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European policy increasingly supports territorially based rural development in which local actors play a decisive role in realising economically, socially and ecologically responsible development. This paper makes use of four case-studies, from a largely depopulated mountainous area in Galicia, Spain, where local people strive to combine the creation of new businesses with the revitalisation of the natural resource base. The paper, in analysing local knowledge infrastructure and its interface with policy, reveals the dominant role of grassroots development initiatives in effecting regional learning and capacity building. Further it is acknowledged that in Galicia progress is brokered in practice by individual stakeholders who manage structural constraints, cross boundaries and construct new cross-cutting, bridging networks. It is also apparent that these niche-actors constitute a largely untapped reservoir of knowledge brokers that could be used much more effectively if more direct cooperation with policymakers and the existing knowledge infrastructure could be achieved. Keywords: EU support schemes, endogenous knowledge, interface analysis, natural resource management, rural development, rural economy, transition processes Resumen: Las políticas europeas apoyan cada vez más un desarrollo rural territorial en el que los actores locales juegan un papel decisivo al realizar un desarrollo económico, social y ecológicamente responsable. Este artículo utiliza cuatro estudios de caso localizados en un área con problemas de despoblación en Galicia, España. En los cuatro casos los actores luchan por combinar la creación de nuevas empresas con la revitalización de la base local de recursos naturales. El artículo analiza la infraestructura de conocimiento local y sus interfaces con el ámbito político. De esta forma revela el papel dominante que las iniciativas de desarrollo enraizadas en lo local tienen en la construcción del conocimiento regional y de la capacidad de implementación. En Galicia el progreso se construye a nivel práctico gracias a la María Dolores Domínguez García, Departamento de Economía Aplicada, Universidade de Vigo, email: firstname.lastname@example.org 2 Dr. Ir. Paul Swagemakers, Leerstoergroep Rurale Sociologie, Wageningen Universiteit, email: email@example.com 3 Dr. Ir. Bettina B. Bock, Leerstoergroep Rurale Sociologie, Wageningen Universiteit, email: Bettina.Bock@wur.nl 4 Dr. Xavier Simón Fernández, Departamento de Economía Aplicada, Universidade de Vigo, email: firstname.lastname@example.org 17/88 labor individual de actores que son capaces de manejar limitaciones estructurales, cruzar límites y construir nuevas redes que facilitan sus objetivos. Así, estos actores-nicho constituyen una amplia y no del todo estudiada reserva de conocimiento, que podría utilizarse de forma más efectiva si se lograse una cooperación más directa con los hacedores de política y la infraestructura de conocimiento ya existentes. Palabras clave: programas de apoyo europeo, conocimiento endógeno, análisis de interfaces, manejo de recursos naturales, desarrollo rural, economía rural, procesos de transición. 1. Introduction In the European Union, policy schemes focused on primary agricultural production are increasingly accompanied and replaced by rural development schemes that aim at stimulating the rural economy in a wider way. Agenda 2000 aimed at creating an integrated and sustainable rural development policy: price policy and market policy (first pillar of the CAP) were to be combined with rural development (second pillar of the CAP)5. In 2005, a single fund for the second pillar of the CAP was established, the European Agricultural Fund for Rural Development (EAFRD). In 2009, measures were introduced on combating climate change, developing renewable energies, water management, the protection of biodiversity, and the promotion of innovation and accompanying measures for the restructuring of the dairy sector. Council Decision 2006/144/EC set out Community strategic guidelines for rural development for the period 20007-20136 with specific attention for the quality of life in rural areas and local capacity building (axis 3 and 4 LEADER). Although policy focus is increasingly aimed at stimulating the revitalization of rural areas its success has been limited so far (see the report of the United Nation's Special Rapporteur Olivier De Schutter). Many national and regional programmes, often administered by agriculture ministry's/departments or their successors, still focus disproportionately on farm structures and competitiveness (Axis 1) and agri-environment (Axis 2), ignoring the need for supporting rural local economies more widely7 and ignoring the potential present in many rural areas, even those that are generally perceived as disadvantaged or marginal and in threat of abandonment. As we will argue in this paper there is an urgent need to explore the economic development potential of a disadvantaged rural region from a broad perspective, in which agriculture may be one of several players. By analyzing the relations and interfaces between Grassroots Development Initiatives (GDIs), the knowledge infrastructure and (rural and agrarian) policies we aim to gain a deeper understanding of the value of endogenous knowledge of niche-actors who combine in the creation of new businesses based on h the revitalisation of the natural resource base. This analysis of what we see as new and promising rural co-operation is contextualised by the broader challenges of governing sustainable rural development in a globalizing world. Sustainable development as a socio-ecological process In the conventional domains of economics and development studies, limited to its interpretation in monetary terms and money flows, sustainable development is often understood within the optic of self-sustained growth. Sustainable rural development, however, is to be assessed in terms of the availability of physical stocks, the quality of end-products, the generation of labour, and the capacity to maintain and/or improve the quality of the natural environment (Daly 1990, Naredo 1996). This calls for a fundamental re-orientation of the interrelations between society and economy (Haberl et al. 2009). As well as monetary and economic growth, sustainable rural development should therefore include the improvement of ecological capital (van der Ploeg Council Regulation (EC) No 1257/1999 (OJ L 160 of 26.6.1999), http://www.europarl.europa.eu, last accessed 27/10/2011 6 Decision 2006/144/EC (OJ L 55, 25.2.2006), as amended by Decision 2009/61/EC (OJ L 30, 31.1.2009), http://www.europarl.europa.eu, last accessed 27/10/2011. 7 The new multiannual financial framework: http://www.europarl.europa.eu/. 18/88 2008, Swagemakers and Wiskerke 2011). Following Rammel et al. (2007:9), we assess sustainable rural development as an `open evolutionary process of improving the management of social-ecological systems'. An important element in our definition is the systems' capacity to adapt (Holling 2001, Stagl 2007, van der Ploeg 2008) and its ability `to reconcile the impacts of human activity on the environment' (Murphey 2000:2). Sustainable rural development (in which natural resource management is incorporated) should allow for processes of change that last in the long-term; it is therefore important that they are territorially rooted (Marsden 2003, Wiskerke 2009) and developed in collaboration with local groups (Bruckmeier and Tovey 2008). From this point of departure, nature and society is to be re-connected from a local actor perspective in which agro-ecosystems (Altieri 1995; 1999,) are perceived as the `materialized connections' between nature and society (Holloway et al. 2007, Sevilla Guzman and Martínez Alier 2006). The focus should be on the capacities and projects of niche-actors who construct a world in which natural resources are part of that world, and thus of rural development practices and progress based on `ecological entrepreneurship' (Marsden and Smith 2004). When we conceive rural development as the outcome of knowledge generation in which knowledge is derived from, and maintained by, social interaction (Berger and Luckmann 1966), we allocate an important role to niche-actors in brokering?- economic progress. In order to make bottom-up initiated innovation successful, complementary top-down measures are required as well (Morgan 1997, Wiskerke 2007). In order to sustain rural development and economic growth, institutional environments are to be developed that encourage private and social learning by individual workers, firms and government bodies (Wellbrock and Roep, 2012). In an environment that is conductive to development it is not only individuals that should learn social learning is also particularly relevant: `the learning that takes place when divergent oftentimes conflicting interests, norms, values and constructions of reality meet' (Eernstman and Wals 2007:388). Interface analysis of regional learning In this paper we study regional learning as a social interface: `a critical point of intersection between different lifeworlds, social fields or levels of social organization, where social discontinuities based upon discrepancies in values, interests, knowledge and power, are most likely to be located' (Long 2001:243). These can take shape in a formalized organisational entity, but often have an informal, often veiled `appearance' (Long 1999). We develop an actororiented approach (Long 2001) in which actors appear not only as knowledge users but in particular as the producers and disseminators of knowledge and, hence, (potential) knowledge brokers. From our viewpoint, GDIs represent promising practices that may offer `protected spaces' or `niches' in which ideas and new behavioural patterns or social configurations can develop (Kemp et al. 1998, Hoogma 2000). In those niches a wide range of actors can learn about limitations and requirements of innovative practices and connect them with existing knowledge and behaviour (Hoogma et al. 2002). The network members learn individually but through their interaction in and outside the group they also contribute to collective learning at a higher, social level and result in successful mainstreaming of niche-innovations (Geels and Schot 2007). In regional learning, endogenous knowledge has a central position. The practices and progress of the niche-actors may conflict with practices and interests of others. Support by formal knowledge infrastructures and rural policy programmes may, however, facilitate their recognition and effectiveness as knowledge brokers by others, and enable the integration of formal and informal knowledge domains. In the case-studies below we analyse the interfaces of regional learning in order to better understand the role that GDIs play as knowledge brokers in the transition towards sustainable development, especially in so-called disadvantaged regions. Section 2 outlines the physical and institutional context of the case-study locations and explains the methodologies employed. In section 3 we report on the case-study results; we describe how GDIs success or failure in promoting local development varied according to their interaction with formal knowledge structures and incorporation in policy schemes. Finally, in section 4, we draw conclusions on 19/88 how these GDIs as niche-actors could contribute more successfully to the further sustainment of rural development in a globalizing world. 2. Context and methodology The case study area The Comarca de Verín (map 1: the term `Comarca' refers to a set of communities that share territorial characteristics) is situated in the high basin of the Támega river, which is surrounded by the mountain systems of San Mamede (1618 m) and Fial das Corzas in the North; Sierra Seca and Penas Libres (1083 m) in the East; Sierra de Larouco (1525 m) in the West, and the Portuguese Valley of Amarante in the South. Many other small rivers cross the area, among them Portos, Trez, Servoi, Gondulfes, Ábedes, Fornos, Baldriz, Soutelilño, Búbal, Queixa, Cabrociños, Hedreira and Mente. About one third of the population in the area (29,497 inhabitant, INE 2010a; 2010b) live in Verín, the local town; the other two-thirds live in the municipalities Castrelo do Val, Cualedro, Laza,,Monterrei, Oímbra, Riós and Villardevós and their many small villages (175 habitable areas with many parts totally abandoned). With a surface area of 1,007 km² the Comarca has a very dispersed population with a density of around 29 inhabitants per km2. Since the 1960s, when the population was at its highest (43,285 inhabitants), many rural citizens migrated to places such as France, Germany and Switzerland. In the last decade, citizens migrated more to the provincial capital, Ourense, resulting in a decrease of over 30% in the population This demographic decline has been accompanied by a birth rate of 5.2, a death rate of 15.1, with the average number of children per woman of 0.9 in 2009, resulting in an aging population: more than 30% of current population is over 64 years (IGE 2010, INE various yearsa; INE various yearsb). Scattered over the many villages in the area, the provision of public services to these elderly people is hampered, while in the local town, the Galician average of 50.7 is approached, activity rates (active population/>16 year old population) in the Comarca, represent a static labour market. Influenced by the urban effect of Verín with its strongly developed service sector, the overall activity rate in the Comarca is just over 43. Unemployment rates are twice that of the Spanish average (IGE 2010) and if the municipality of Verín is left out of the equation, 22.9% of the population in the Comarca is employed in agricultural activities. The Comarca de Verín has a rich and beautiful natural landscape formed by valleys and mountains. Its sierra is covered to a large extent by the Monte, traditionally a multifunctional mountainous zone covered by trees, bushes and scrub (Soto 2006, Dominguez 2007). Often communally owned and/or managed, over the past decades the Monte increasingly has been abandoned by rural citizens in terms of farm activities. By incorporating the Monte again in daily farm activities, the agronomic productivity and environmental efficiency of agricultural activities can be improved (Simón 1995, Soto 2006, Swagemakers et al. 2012). Characterized by a small-scaled mountain landscape with its rivers and small streams, scattered fields and remote villages, the area is an important reservoir of vineyards, oaks and chestnut trees. Among the traditional activities of inhabitants of the small settlements is the gathering of chestnuts and mushrooms. Further, along with the many vineyards and wine cellars around the municipality of Verín, the re-introduction of autochthonous plant varieties and animal breeds, the biodiversity and landscape diversity increase and the risk of the spread of fires diminishes. 20/88 Map 1 Galicia, its f 1. four provinces and the Com s marca de Verín n. methodolog gy The research m e earch (Yin, 1984) attem mpts to gen nerate understanding a order em and mpirical rea ality Case study rese and complexity (Whatmor 1993, V y re Verschuren and Dood dewaard 19 999). The application of an ac ctor-oriente approach (Long 200 provide insight in how diff ed h 01) es nto fferent aspe ects, artefac cts, peop ple, institutio ons, and natural reso n ources, inte errelate and in mutua interaction, result in if d, al n, caref fully balanc ced, rural de evelopment. . In th article w focus on the interfa his we n ace of the three pillar of region learning and capac rs nal city ding: grassro oots develo opment initia atives, know wledge structures and policies. The relations of s build these pillars to r e rural develo opment dyn namics were explored in interview with polic makers a e ws cy and key i informants belonging to the local institutiona domain: the presiden and mem t al t nt mbers of NG GO Porta Abertas, the secreta of the L ocal Action Group of th LEADER program, three Mayo as ary he R ors, the representat tive of the OAC (Co e omarcal Ag grarian Off fice), repre esentatives of FEMUR RO (Federation of Rural Wom men from O Ourense), O Grelo Ve erde (a loca association promot al ting organic agriculture) and Biocoop ( farmers' cooperative in Ver (a rín). It tur rned out that the im mplementat tion of LEA ADER progr rams (Axis 4) had bee success en sfully applie (the budget ed until 2013 was already co ompletely u used) and were mainly related to the supp w y o port of start ting SME This wa conside Es. as ered worthy by all in y nterviewees; neverthelless we co oncluded that the k knowledge s structure ha been we ad eakly develo oped and th applicatio of the policy schem he on mes lacke orientati ed ion on `gre eening the rural econ nomy' and/or putting into value the so of ften aban ndoned natu resourc (Doming ural ces guez Garcia et al 2012 Therefor we decided to focus on a 2). re four GDIs that r reflected the character e ristics of ecological ent trepreneurs ship: initiativ combining ves an o open-evoluti ionary proc cess of imp roving the manageme of socio ent o-ecological systems a l and 21/88 the incorporation of producer and consumer relationships. We choose to further analyze Biocoop, A Xuntoira, Quinta da Muradella and O Souto. In semi-structured interviews that lasted about two hours and were recorded using an mp3 IC recorder device, we gathered specific information of which transcripts were made. In some interviews different people joined, increasing the interaction and exchange of opinions about rural development dynamics in the region. In the interviews we (1) obtained general information on the initiative; (2) evaluated support of public administration; (3) evaluated support and facilitation of activities from others (the knowledge infrastructure); (4) obtained prospects of the initiators on how their initiative could develop in the near future. Furthermore, interviewees provided additional information by phone and/or email when we progressed our field research and needed more on the details of the past and/or ongoing network activities. 3. Ecological entrepreneurship and social organisation in the Comarca de Verín The Comarca de Verín is characterized by the lack of appropriate management of the Monte. On the one side, the Monte remains often abandoned and without use, on the other, the social mechanisms that possibly could lead to utilization of the Monte are underdeveloped. Therefore the capacities and projects of niche-actors that express characteristics of ecological entrepreneurship and the socio-ecological systems that reduce these limitations are important to explore. Consequently we analyze how the GDIs relevant technical and social innovations are produced and explore the possible integration of functions and hence performance potential of the distinctive and distinguishable socio-ecological constellation of the Comarca de Verín. Biocoop Over the last 20 years, Jose Luis Vaz experimented with cooperative structures in the research area. In 1998, Jose Luis Vaz converted his conventional dairy farm into an organic beef cattle farm and started Biocoop with the aim of incorporating as many farmers as possible into producing `more naturally' produced meat (Box 1, Quote 1.1). That same year, Jose Luis started `his' cooperative together with 11 other farmers. Having convinced more farmers to join and to obtain organic production certificates, Biocoop expanded. Currently, it has around 70 members of which all benefit from the different services the cooperative offers and of which 30 farmers have the right to participate in the decision making processes and the right to vote. After the foundation of the cooperative, the first challenge was to get conventional farmers involved, the second was to get the meat produced by the (potential) members sold in short food supply chains (Box 1, Quote 1.2). Once successful, this helped convince farmers to join his initiative leading to the present situation whereby Biocoop delivers meat within 48 hours directly to consumers and supermarkets and to specialized butchers, all over Spain. The commercial activities are divided into two systems: in the first, meat is sold as `client portion in Darfresh system' that includes direct sales of vacuum packed `fresh' meat to individuals, organic shops, big supermarkets and consumer associations; the second is where meat is sold to butchers and restaurant owners who appreciate the quality of meat derived from autochthonous breeds. In addition the cooperative also offers a wide range of services and products to its members. It provides organic fodder, management advice on organic production methods and requirements, preventive and curative medication and anti-parasite medication, solar and electric fences, seeds and transport of animals to the slaughter house. Furthermore, the technicians of the cooperative provide administrative support for applying for agro-environmental subsidies and fulfilling the Galician organic council regulation (CRAEGA). There is no similar supporting structure in the Comarca de Verín nor in the province of Ourense Further in this case as a niche-actor, Jose Luis had to search for institutional support for organic farming through funding, certification and training as the knowledge on converting a conventional dairy farm into an organic beef farm and the possibilities of selling organic meat required an orientation outside the regular environment of the farmers. Because of this development however, Biocoop now also functions as a `knowledge broker' in organic farming. 22/88 Box 1. Jose Luis Vaz Quote 1.1 `United we stand. One alone cannot change reality, press public administration, get help, and sell.' Quote 1.2 `Our main objective has been to gain direct access to the consumer. By the construction of short supply chains we eliminate intermediaries and provide organic beef for a reasonable price. Hence, our meat products are better accessible to everyone.' Quote 1.3 `Without subsidies organic and conventional farming would be impossible. In fact, subsidies subsidise consumers.' Quote 1.4 `The disappearance of autochthonous breeds will jeopardise the sustainability of the natural environment, the landscape and even the climate conditions.' Quote 1.5 `We give advice, we are autodidact; we are the teachers.' Quote 1.6 `AGACA was of big help giving advice, but actually it was my idea to create it.' Along with the objective of selling `naturally produced' meat goes the recovery of endogenous endangered breeds. These adapt best to endogenous environmental conditions and deliver an excellent meat quality on the relatively `poor' diet they obtain by grazing in the pastures situated higher in the mountains. The adaptation to the natural resource base (Monte) combined with the reduction of the input of concentrates to fatten the calves make autochthonous breeds attractive. The recovery program consists of five breeds: Cachena, Limiá, Caldelá, Frieiresa and Vianesa. The population of these breeds diminished drastically in the last 60 years, and some of them had to be reintroduced in specific technical centres that specialised in breed recovery, and/or taken from other countries such as Portugal. Despite the attractiveness of these breeds in terms of cost reduction and value added if sold in niche markets (restaurant owners appreciate the meat of the Cachena), many coop-farmers continue breeding the Galician rubia, whose larger size (40-50 kilogram heavier than for example the Cachena) once slaughtered, delivers more kilograms of meat compared to the smaller autochthonous breeds. This trade off seems to remain even though these latter breeds are better able to adapt to the mountainous conditions and suffer less from diseases. In alternative food chains, the quality meat is sold for a price that compensates the `losses' in production quantity of meat per animal. Subsidies, as they are provided to support conventional farming, are however needed (Box 1, Quote 1.3) to increase the production volume of organic meat and create a supply that can be sold in conventional markets. In 2010, every autochthonous calf slaughtered was compensated by 200 euro of subsidy provided by the Xunta de Galicia (the Galician regional government). An eventual disappearance of the subsidy in 2011 (currently under discussion), jeopardises the evolution of this initiative. While the use of autochthonous breeds fits the organic mode of production, in which the Monte is increasingly used as (part of) the natural resource base, without these subsidies many farmers will choose the more productive breeds; whilst the enthusiasm among beef cattle farmers for using conventional breeds will be strengthened by subsidies. Besides hampering the incorporation of the often abandoned Monte in the productive system, autochthonous breeds, as part of that local resource base, might disappear again, with obvious consequences for landscape and nature (Box 1, Quote 1.4). As well as the financial aspects of the incorporation of autochthonous breeds into the productive systems, institutional support is important for improving knowledge of organic production methods. As this type of knowledge is lacking at Galician public institutions, Jose Luis and his fellow farmers had to look for their `own solutions and support' within private, informal networks. 23/88 As the formal knowledge infrastructure, and consequently the technicians providing knowledge to farmers, is oriented toward conventional farming methods, knowledge on organic production was obtained abroad. Consequently, the provision of technical advice to farmers became a task for Biocoop itself. In this way Biocoop has been actively organizing and participating in fairs, symposiums, courses and in collaborations with Vigo University and the University of Santiago de Compostela where knowledge exchange, organising visits for students and participating in conferences have been core elements. Consequently rather than receiving information from the knowledge infrastructure, Biocoop supplies advice and training (Box 1, Quote 1.5) subsequently evolving from a GDI into a mediator in organic production methods. Jose Luis for his part, as illustrated in his involvement in the Galician Association of Cooperatives (AGACA) (Box 1, Quote 1.6) plays a key role as a knowledge broker. A Xuntoira Since the early 1980s, Isaac Barreira has run a wood factory in Berrande (Vilardevós), a village high in the mountains on the border with Portugal. By inviting the villagers to join his initiative, Isaac developed his family enterprise into the cooperative A Xuntoira. Nowadays, with 60 workers and an increased factory floor space from 160m² to 7000m², the factory produces general carpentry, wooden houses and particularly wooden kitchen doors that are sold all over Europe. Specialisation has increased economic profit and has made A Xuntoira one of the most successful enterprises in the Comarca and a driving force for economic development in the village. To start the wood factory and develop the initiative, A Xuntoira received institutional support: subsidies for infrastructure, machinery, technology and training. The first support came from LEADER programmes, followed by other European funds that subsidized up-to-the-minute technology. Despite that financial support, Isaac highlighted the lack of economic infrastructure: due to a lack of land mobilisation the Monte as productive area is difficult to access (Box 2, Quote 2.1). Worryingly instead of being produced nearby the factory, the raw materials (woods) are imported from France, Scandinavian countries, Russia, USA and Canada. Issac sees this as a major pitfall (Box 2, Quote 2.2) and a great loss in potential growth for the rural economy (Box 2, Quote 2.3): planting trees, cutting them and using the wood in the factory would give a multiplier effect to the regional economy. In 2010, land consolidation in three nearby parishes was finally approved albeit first the trees have to be planted and grow and as such it will take a long time before this will result in economic benefits directly coming to the villagers. Box 2. Isaac Barreira Quote 2.1 `Ten years ago we formed a sub-comarca, `O salto do cabalo', referring to a mountain in the area. We asked for land consolidation in nine villages. We only got three involved: Berrande Soutochao and A Trabe. We were especially interested in chestnut trees. Everything that is covered by bushes, we could use to plant chestnut trees.' Quote 2.2 `If you do but your neighbour does not and the fire comes, the fire destroys everything.' Quote 2.3 `All our raw material comes from abroad (...). We speak about millions of euro that we could have produced in the area over the past 20 years. We have plenty of communal Monte that is abandoned.' Quote 2.4 `In our village, 90% of the population is retired. Fixing population demands infrastructure and land consolidation.' The slow speed of policy-making and implementation limits successful regional development. Although the cooperative has initiated land consolidation, it has not yet profited from this 24/88 initiative. Isaac is concerned about the abandonment of the productive part of the Monte, which is mostly under common property. In this respect there is needed an appropriate land consolidation policy or a good land planning strategy that will enable the use of abandoned land for wood production. As any good rural development plan is integrated across and between domains, according to Isaac, the lack of jobs and social services make it difficult to keep he village populated (Box 2, Quote 2.4) which in turn makes it difficult to find `trained' people. In completeing the cycle where there are trained people, due to eth lack of services, these often leave the area. Further, an argument raised by Issac was that funds as well as activities that are funded remain poorly managed. In Isaac's opinion, instead of investing in activities that might not last, European funds should be oriented towards entrepreneurial activities that create a strong economic sector. At the moment, people who receive funds lack entrepreneurial training and vision, even though training facilities are available. Portas Abertas for example, the nongovernmental mediating organisation, provides ideas and technical support related to rural development and has been successful in implementing the first LEADER program, yet currently remains without funds. A Xuntoira has been created by a niche-actor, Isaac, the director of the cooperative since the beginning, who acts as a knowledge broker. Over the years, his initiative has flourished thanks to personal effort and, in the beginning, support of the European Union and associated local mediators. Isaac observes how differences in interests and local struggles put the once important mediators aside. The relevance and need for a knowledge infrastructure and policies supporting sustainable rural development, like institutes that develop policy on the mobilisation of land (productive grasslands, forests as well as Monte) is recognized, but evolves slowly. Rural development programmes support entrepreneurship and development of rural business but hardly consider long-term consequences of the activities they promote. Quinta da Muradella By the end of the 1980s, Jose Luis Mateo decided to become a wine producer. Convinced of the potential of the Comarca, he started his small wine cellar Quinta da Muradella in 1991. His goal was to produce not only distinctive wines by recovering and using local varieties but also to have a significant socio-economic and environmental relevance. The study of the history of wine production in the Comarca would contribute to the recovery of the endangered local varieties and endogenous knowledge on the maintenance of old vineyards and the production of grapes. By carrying out field research (Box 3, Quote 3.1) and following training as a winemaker, over the years he increased the quality of his wines. Nowadays, his best internationally recognized wines result from the recovery of old ancient vine stocks. Whilst recovering many of the old vineyards, which he elaborates with traditional techniques based on endogenous knowledge (Box 3, Quote 3.2) of elderly villagers, he developed into a remarkable wine producer: the vineyards in which he grows the grapes from which he produces his most exclusive wines are located in otherwise abandoned parts of the Monte. Quinta da Muradella is located in the municipality of Verín and, depending on the burden of (seasonal) work, has a range between one and five workers. Box 3. Jose Luis Mateo Quote 3.1 `I am lucky because I learn from old people who taught me without giving lesson.' Quote 3.2 `What these people do is pure ecology: they maintain the balance of the soil.' Quote 3.3 `The exclusivity is in the variety. By neglecting this aspect and focusing on the area, the POD contributes to the loss of tradition. For example, the varieties I use, like Zamarrita, Verdello Tinto, Monstruosa de monterrei, Torrentes, are not included within the POD.' 25/88 As villagers were ageing and no longer able to maintain their vineyards, these were close to destruction. Jose Luis recovered them and learned from the villagers how to improve their productivity. Besides the knowledge provided by the villagers, Jose Luis received support and information from local, national and European public organisations and funding bodies: from the Oficinas Agrarias Comarcales (OAC, the Agrarian Extensive Services), the European Fund for Regional Development (ERDF), LEADER II and INTERREG programs. He followed a master course organised by private wine cellars outside Galicia on wine elaboration and attended courses at the University of Vigo. While in the Comarca, the Protected Origin Designation (POD) of Monterrei (after the castle in the Comarca) plays an important role in re-structuring the sector, its activity did not benefit this initiative. In fact Jose Luis thinks the implemented regulations miss and possibly even are counterproductive to the opportunities he sees for the production and marketing of distinctive and good wines in the Comarca (Box 3, Quote 3.3). Although Jose Luis and the wine production of Quinta da Muradella embodies a great potential for regional learning and capacity building, the philosophy and entrepreneurial strategy that have brought this success has not been followed up. Jose Luis remains a niche-actor; and despite his successful business strategy and the sustainment of the natural resource base, within the current institutional setting his role as knowledge broker is limited. O Souto In the early 1980s, the idea to start a chestnut tree association was born (Box 4 Quote 4.1) but it would take another 20 years until Jose Luis Pérez initiated O Souto, a civil association in Vilardevós where he was Mayor. Together with Paco, a technician working for the municipality, he tried to organize chestnut tree owners into this formal association (Box 4, Quote 4.2). Their aims were to improve the `profit' of chestnut gathering (a local traditional activity) for the villagers, to improve and increase Soutos (Galician for chestnut tree fields) and to create a population of trees and varieties in the municipality. In the Comarca, like in other parts of Galicia, a tree is individually owned and can be located in a field that belongs to someone else. Hence, organizing participation is difficult. In 2010, around 60% of the owners and around 40,000 trees from a total of 100,000 were members. Further growth of the initiative was constrained by a lack of a cooperative mentality. Besides having to pay a contribution, people often were against changes that could possibly affect their properties: as the proposal for land consolidation was related to the initiators of O Souto, many people distrusted the objectives of the association. Although membership is open to villagers in other municipalities, these groups were even harder to convince and an attempt to create a macro-association together with municipalities in the neighbouring Comarca de Viana failed because of political pressure and local power clashes. Box 4. Jose Luis Pérez Quote 4.1 `The chestnut tree faces problems. There was not any chestnut tree census of the plantations, neither a study of the (chestnut) varieties. Quote 4.2 `Our task is essentially to show chestnut tree owners the benefits of organizing plantations as the one we have here [shows a field], a Souto that is 15-20 years old and with varieties such as the Famosa and the Longal that are the most valued by the market.' Quote 4.3 `The unutilized potential has not been considered important by the regional administration.' Since 2001, the association has called for land consolidation in the area. In 2007 a plan for land consolidation in eight villages (three parishes) was approved. As it took almost seven years to 26/88 get the proposal accepted, it will take years again to implement and benefit from it. Recently, the Geographical Protected Designation of the Galician chestnut has been approved. Although all these years institutional support remained limited (Box4, Quote 4.3), local public support has been guaranteed: the costs of announcements, the provision of meeting rooms and looking for funds for the administrative part of the association were taken care of and/or coordinated by Jose Luis in his role as Mayor. Chestnut trees have an important economic impact on livelihoods in the area: in some cases, gathering and selling of chestnuts provide over half of the yearly monetary income in a period of a few months. This is of huge importance for the success of the association brokered by the niche-actors allied to the initiators pointing also to the fact that chestnut plantations generate and improve the biodiversity, conserve the landscape structure, avoid fires and result in CO2 sequestration. Performance potentials and the constitution of a new rural constellation The GDIs embody endogenous knowledge on natural resource management and social organisation and `materialize' the capacity of niche-actors to build something new, based on local natural resources. By putting formerly abandoned natural resources to new use, they revitalised locally present traditional resources the material natural resources (soil, trees, breeds, etc. ecological capital) and also traditional knowledge and experience (human capital) and with it the relevant social relations (the social capital). By embedding these initiatives in a network of internal and external relations, they managed to realize technical and social innovations and foster long-term sustainable rural development. Since European funding schemes became politicized, these socio-ecological elements of a new rural constellation remain rather isolated, each active in and for their own network. The further development and mainstreaming of the initiatives is hampered by a lack of sufficient formal support, leaving it up to individual actors to realise successful initiatives `from the grassroots'. Combining the initiatives in a rural development plan would, at least on paper, induce rural economic growth and, as all the initiatives make use of the local natural resources in a sustainable way, economic growth could be realised without losing or diminishing the natural resource base. The chestnut production in the region (recently the destination of origin is approved), picked by the villagers and transported to a central point, either by the producers or locals gathering the chestnuts among the villagers in the region, is to a large extent sold outside the region. From here they are sold all over Galicia (fresh consumption) and to France (industrial processing). Planting (chestnut) trees in otherwise abandoned mountainous areas (improving the natural resource base) would benefit both the land owners (gaining profit) and the wood factory (gaining access to the potentials of the local natural resource base while reducing costs). The creation of an association of tree owners combined with the wood being processed inside and the manufactured products being sold outside the region would benefit all and would very likely improve the regional economy. This would increase by the introduction of beef cattle (or like in other areas: goats) that is adapted to the poorer fields higher up in the mountains and the recovery and reconstruction of vineyards in the area. Both meat and wine can be locally processed and again be sold outside the area. Although seeds of transition are being developed and sustained in niche-markets by nicheactors, in order to broaden the scope of local economic activities different forms of support and facilitation to set up new projects and activities are required. The incorporating of others in the dynamics we have mapped would further enlarge the scale and with that the impact of this type of activities. In the Comarca de Verín, the public administration supports the start of new initiatives by providing advice and information on funding schemes and facilitates the application to these schemes and the financing of new initiatives. Although the niche-actors do not defend a permanent flow of financial support, they perceive the current way of public administration of understanding development processes as insufficient and counterproductive. The public administration communicate their requirements to give out subsidies in a clear and efficient way but lack a constructive normative frame on what type of rural development should be achieved in the area. There is still an important disconnect between the appropriate application of policy schemes, the knowledge infrastructure and endogenous rural development potentials and 27/88 opportunities. In our opinion, a new organizational structure with more cooperative management, should reflect and further develop the institutions, and ensure the `collective and objective patterns of acting, thinking and feeling, which exert a stimulating and controlling influence on individual and subjective actions, thoughts and feelings' (Zijderveld 2000:32), and ultimately that which can coordinate social action in the research area and `mediate' the application of external rules and the necessary changes in these rules and regulations through which individuals `achieve their own long-term self-interest' (Ostrom 2000:137). 4. Conclusions Case study research in a remote rural area in Galicia, Spain, provided a context for analyzing how interfaces between rural development initiatives, knowledge infrastructure and policies do, and can effect regional learning and capacity building. Regarding the `greening' of the rural economy, we conclude that in Galicia progress is brokered in practice by individual stakeholders who manage structural constraints, cross boundaries and construct new boundary crossing networks. These niche-actors constitute a largely untapped reservoir of knowledge brokers that could act in network activities that respond to future policy calls on sustainable rural development: combining economic growth of the rural economy with the preservation and improvement of (scarce) natural resources. As we learn from our case study research, niche-actors such as the GDIs explored here, successfully contribute to sustainable rural development by creating linkages with the `outside world', accessing local knowledge and by acting as knowledge brokers. The potential impact of their contribution to sustainable development in the Comarca de Verín however remains limited, due to the lack of alliances with and support of the formal knowledge infrastructure. As long as the identified local niche-actors act on their own as singular knowledge brokers and are not embedded in a learning network in which the formal knowledge infrastructure also participate, their potential remain underused. Examining the role of individual private actors as knowledge users as well as producers and disseminators of knowledge, we conclude that informal regional learning should be supported by an adequate policy framework. However, as institutional support depends on politics, local figures holding power limit the capacity of others to act. Patron-client relationships further hamper the unfolding of the relevant actor-networks and hamper access to required markets. Hence, ecological entrepreneurship and the further `greening' of rural economic growth remain limited as well. The initiators of the GDIs have a clear and similar objective: making a living out of agricultural activities that respect and improve the scarce and often abandoned natural resources in the case study area. Rural-urban relationships created by the initiators sustain their businesses; but as intervention of EU policies is not adequately implemented by local power-holders, GDIs are not recognised as relevant partners and not included in formal development alliances. Consequently GDIs remain isolated and confined to their particular local niche, each with its own relations to the outside world, but without weaving a web of mutual collaboration and social learning. As a result endogenous knowledge of, and engagement in, sustainable rural development remain largely underemployed.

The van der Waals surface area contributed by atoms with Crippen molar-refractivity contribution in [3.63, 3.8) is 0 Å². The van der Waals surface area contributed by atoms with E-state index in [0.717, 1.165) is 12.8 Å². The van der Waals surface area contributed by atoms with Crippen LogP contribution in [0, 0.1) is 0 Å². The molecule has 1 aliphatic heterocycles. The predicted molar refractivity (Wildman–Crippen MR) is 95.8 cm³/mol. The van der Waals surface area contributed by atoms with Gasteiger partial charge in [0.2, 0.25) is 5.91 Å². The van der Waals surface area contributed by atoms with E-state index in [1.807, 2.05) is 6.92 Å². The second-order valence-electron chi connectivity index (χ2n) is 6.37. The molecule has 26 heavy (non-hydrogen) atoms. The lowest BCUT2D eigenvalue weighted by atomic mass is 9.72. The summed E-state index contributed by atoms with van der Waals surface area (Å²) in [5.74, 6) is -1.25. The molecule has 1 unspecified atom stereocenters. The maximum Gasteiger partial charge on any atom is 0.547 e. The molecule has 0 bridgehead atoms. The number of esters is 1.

European Countryside – de Gruyter
Published: Jan 1, 2012